The sun gleams brighter and lower. I can feel it on the back of my neck. There’s less and less people on the recurve field and more and more of them are Korean. Eventually only Alejandra Valencia spoils the party by winning a shoot off – seven out of the last eight recurve archers in the semi-finals are Korean, including all the men. You can feel a slight collective sigh at the return of the script for the denouement. It didn’t have to be this way, but it is.
But Alejandra is fantastic. Electric. Her shot cycle seems to draw up power from the centre of the earth. Nothing is wasted. It all goes down the range. She feels the fear and does it anyway. There is a serenity about her work to an outside observer, although God knows what is churning inside. She is as inspiring as she is inspired. More than ever today, archers looked lonely out on the field. Difficult. Afraid. Fearing themselves and their own abilities.
In the men’s compound, astonishingly, three men have shot a perfect round of 150. Fifteen arrows all landing in the ten ring at fifty metres. Sergio Pagni of Italy and Dominique Genet of France both have 150, and have to shoot off for a place in the final. Genet goes first. He looks through his scope, and gives an utterly Gallic shrug. It’s a ten, but Sergio’s ten is nearer, and twenty Italians roar. Pagni is in yet another final, and cements his position as one of the greatest compound archers of all time, whereas Genet becomes the first archer in history to lose a match despite shooting nothing but tens. The 150 rounds are becoming more frequent at international competitions. Perfection is the new standard.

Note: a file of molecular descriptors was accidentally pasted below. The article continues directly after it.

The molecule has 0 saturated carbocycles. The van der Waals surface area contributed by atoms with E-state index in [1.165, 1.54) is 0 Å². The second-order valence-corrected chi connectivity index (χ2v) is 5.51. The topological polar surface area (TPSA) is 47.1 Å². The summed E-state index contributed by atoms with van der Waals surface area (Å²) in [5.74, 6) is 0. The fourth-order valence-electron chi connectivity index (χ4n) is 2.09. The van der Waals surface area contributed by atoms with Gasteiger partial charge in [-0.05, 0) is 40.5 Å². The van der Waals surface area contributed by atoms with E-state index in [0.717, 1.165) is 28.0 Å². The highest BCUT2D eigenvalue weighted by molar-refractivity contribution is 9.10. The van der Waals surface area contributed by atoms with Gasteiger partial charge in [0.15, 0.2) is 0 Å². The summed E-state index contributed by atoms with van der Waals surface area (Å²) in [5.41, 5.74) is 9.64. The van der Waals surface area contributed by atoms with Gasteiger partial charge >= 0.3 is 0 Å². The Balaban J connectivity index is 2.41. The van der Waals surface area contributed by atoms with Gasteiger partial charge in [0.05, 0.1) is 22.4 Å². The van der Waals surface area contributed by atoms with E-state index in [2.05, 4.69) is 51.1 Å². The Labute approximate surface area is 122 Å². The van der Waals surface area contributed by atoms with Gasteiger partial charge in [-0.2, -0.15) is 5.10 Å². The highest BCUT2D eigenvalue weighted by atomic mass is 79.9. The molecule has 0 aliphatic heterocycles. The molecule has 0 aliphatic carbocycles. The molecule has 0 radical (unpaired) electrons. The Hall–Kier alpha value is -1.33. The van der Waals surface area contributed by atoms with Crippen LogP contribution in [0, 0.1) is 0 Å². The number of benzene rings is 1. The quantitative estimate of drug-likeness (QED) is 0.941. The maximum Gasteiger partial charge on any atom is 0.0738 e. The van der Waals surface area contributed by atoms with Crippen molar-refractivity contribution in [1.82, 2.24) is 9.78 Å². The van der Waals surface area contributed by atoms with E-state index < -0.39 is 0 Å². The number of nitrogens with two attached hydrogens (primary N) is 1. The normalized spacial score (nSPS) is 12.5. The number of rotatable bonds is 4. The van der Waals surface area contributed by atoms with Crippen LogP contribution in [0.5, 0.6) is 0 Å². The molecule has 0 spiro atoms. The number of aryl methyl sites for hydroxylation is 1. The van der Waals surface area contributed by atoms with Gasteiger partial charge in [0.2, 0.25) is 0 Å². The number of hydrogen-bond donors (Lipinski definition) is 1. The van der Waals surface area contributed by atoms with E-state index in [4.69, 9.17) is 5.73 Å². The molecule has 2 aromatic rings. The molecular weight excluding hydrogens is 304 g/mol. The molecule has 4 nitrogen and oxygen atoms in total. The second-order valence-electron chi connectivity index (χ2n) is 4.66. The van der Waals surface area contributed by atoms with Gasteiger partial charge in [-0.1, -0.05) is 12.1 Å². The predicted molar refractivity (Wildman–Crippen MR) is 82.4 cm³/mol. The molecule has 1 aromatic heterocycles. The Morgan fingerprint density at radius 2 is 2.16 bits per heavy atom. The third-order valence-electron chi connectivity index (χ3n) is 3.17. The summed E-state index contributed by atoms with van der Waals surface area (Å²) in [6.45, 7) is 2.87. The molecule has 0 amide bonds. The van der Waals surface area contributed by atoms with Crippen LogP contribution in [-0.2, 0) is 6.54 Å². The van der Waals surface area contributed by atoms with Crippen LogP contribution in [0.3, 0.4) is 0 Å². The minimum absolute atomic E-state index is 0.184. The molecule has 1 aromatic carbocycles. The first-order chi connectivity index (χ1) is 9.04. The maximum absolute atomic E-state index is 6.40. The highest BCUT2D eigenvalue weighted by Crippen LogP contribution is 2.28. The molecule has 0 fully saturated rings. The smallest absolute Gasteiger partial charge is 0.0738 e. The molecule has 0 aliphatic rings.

Ki Bo Bae and Ok Hee Yun will face off for the women’s gold on Sunday, and Jae Wang-Jin and Lee Seung-Yun for the men’s. In recurve archery, many nations have tried, but all but one have failed. The relentless effectiveness of the Korean recurve machine, notorious for 1000-arrow-a-day practice routines, has been proven again in spades*. Practice out your fear. Practice away the djinns. Eliminate your fragile self from the doing, the execution. If you can.
* [FRIDAY EDIT] at least until the women’s team final, anyway…